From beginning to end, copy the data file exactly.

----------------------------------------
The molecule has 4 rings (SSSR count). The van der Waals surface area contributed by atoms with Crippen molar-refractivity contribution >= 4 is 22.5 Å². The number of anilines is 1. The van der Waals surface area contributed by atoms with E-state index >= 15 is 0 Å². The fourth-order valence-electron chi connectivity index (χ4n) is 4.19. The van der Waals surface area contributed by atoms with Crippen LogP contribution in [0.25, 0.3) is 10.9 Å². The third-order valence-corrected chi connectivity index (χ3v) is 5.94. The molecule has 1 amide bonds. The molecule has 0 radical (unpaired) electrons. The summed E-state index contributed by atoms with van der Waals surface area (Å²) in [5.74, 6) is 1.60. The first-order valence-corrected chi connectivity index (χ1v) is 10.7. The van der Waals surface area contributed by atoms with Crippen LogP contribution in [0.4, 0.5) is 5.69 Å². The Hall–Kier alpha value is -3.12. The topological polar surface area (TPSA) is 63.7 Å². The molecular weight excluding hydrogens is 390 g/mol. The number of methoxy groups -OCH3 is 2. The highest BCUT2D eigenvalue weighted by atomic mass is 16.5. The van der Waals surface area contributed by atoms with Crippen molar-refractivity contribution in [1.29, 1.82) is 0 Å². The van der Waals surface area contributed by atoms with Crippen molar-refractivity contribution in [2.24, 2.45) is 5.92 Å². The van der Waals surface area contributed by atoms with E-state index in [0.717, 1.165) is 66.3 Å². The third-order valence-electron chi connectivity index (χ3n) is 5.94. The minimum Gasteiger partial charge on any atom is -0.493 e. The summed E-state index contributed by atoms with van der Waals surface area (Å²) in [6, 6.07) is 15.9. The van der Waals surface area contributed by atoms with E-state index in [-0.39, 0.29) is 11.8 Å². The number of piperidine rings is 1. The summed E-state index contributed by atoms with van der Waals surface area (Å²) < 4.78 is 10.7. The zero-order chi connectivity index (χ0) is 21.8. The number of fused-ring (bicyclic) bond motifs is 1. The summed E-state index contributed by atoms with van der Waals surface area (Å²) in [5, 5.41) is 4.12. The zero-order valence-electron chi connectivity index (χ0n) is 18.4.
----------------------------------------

The molecule has 4 rings (SSSR count). The van der Waals surface area contributed by atoms with Crippen molar-refractivity contribution >= 4 is 22.5 Å². The number of anilines is 1. The van der Waals surface area contributed by atoms with E-state index >= 15 is 0 Å². The fourth-order valence-electron chi connectivity index (χ4n) is 4.19. The van der Waals surface area contributed by atoms with Crippen LogP contribution in [0.25, 0.3) is 10.9 Å². The third-order valence-corrected chi connectivity index (χ3v) is 5.94. The molecule has 1 amide bonds. The molecule has 0 radical (unpaired) electrons. The summed E-state index contributed by atoms with van der Waals surface area (Å²) in [5.74, 6) is 1.60. The first-order valence-corrected chi connectivity index (χ1v) is 10.7. The van der Waals surface area contributed by atoms with Crippen LogP contribution in [0.4, 0.5) is 5.69 Å². The Hall–Kier alpha value is -3.12. The topological polar surface area (TPSA) is 63.7 Å². The molecular weight excluding hydrogens is 390 g/mol. The number of methoxy groups -OCH3 is 2. The highest BCUT2D eigenvalue weighted by atomic mass is 16.5. The van der Waals surface area contributed by atoms with Crippen molar-refractivity contribution in [1.29, 1.82) is 0 Å². The van der Waals surface area contributed by atoms with Crippen molar-refractivity contribution in [2.24, 2.45) is 5.92 Å². The van der Waals surface area contributed by atoms with E-state index in [0.717, 1.165) is 66.3 Å². The third-order valence-electron chi connectivity index (χ3n) is 5.94. The minimum Gasteiger partial charge on any atom is -0.493 e. The summed E-state index contributed by atoms with van der Waals surface area (Å²) in [6, 6.07) is 15.9. The van der Waals surface area contributed by atoms with E-state index in [-0.39, 0.29) is 11.8 Å². The number of piperidine rings is 1. The summed E-state index contributed by atoms with van der Waals surface area (Å²) < 4.78 is 10.7. The zero-order chi connectivity index (χ0) is 21.8. The number of fused-ring (bicyclic) bond motifs is 1. The summed E-state index contributed by atoms with van der Waals surface area (Å²) in [5, 5.41) is 4.12. The zero-order valence-electron chi connectivity index (χ0n) is 18.4.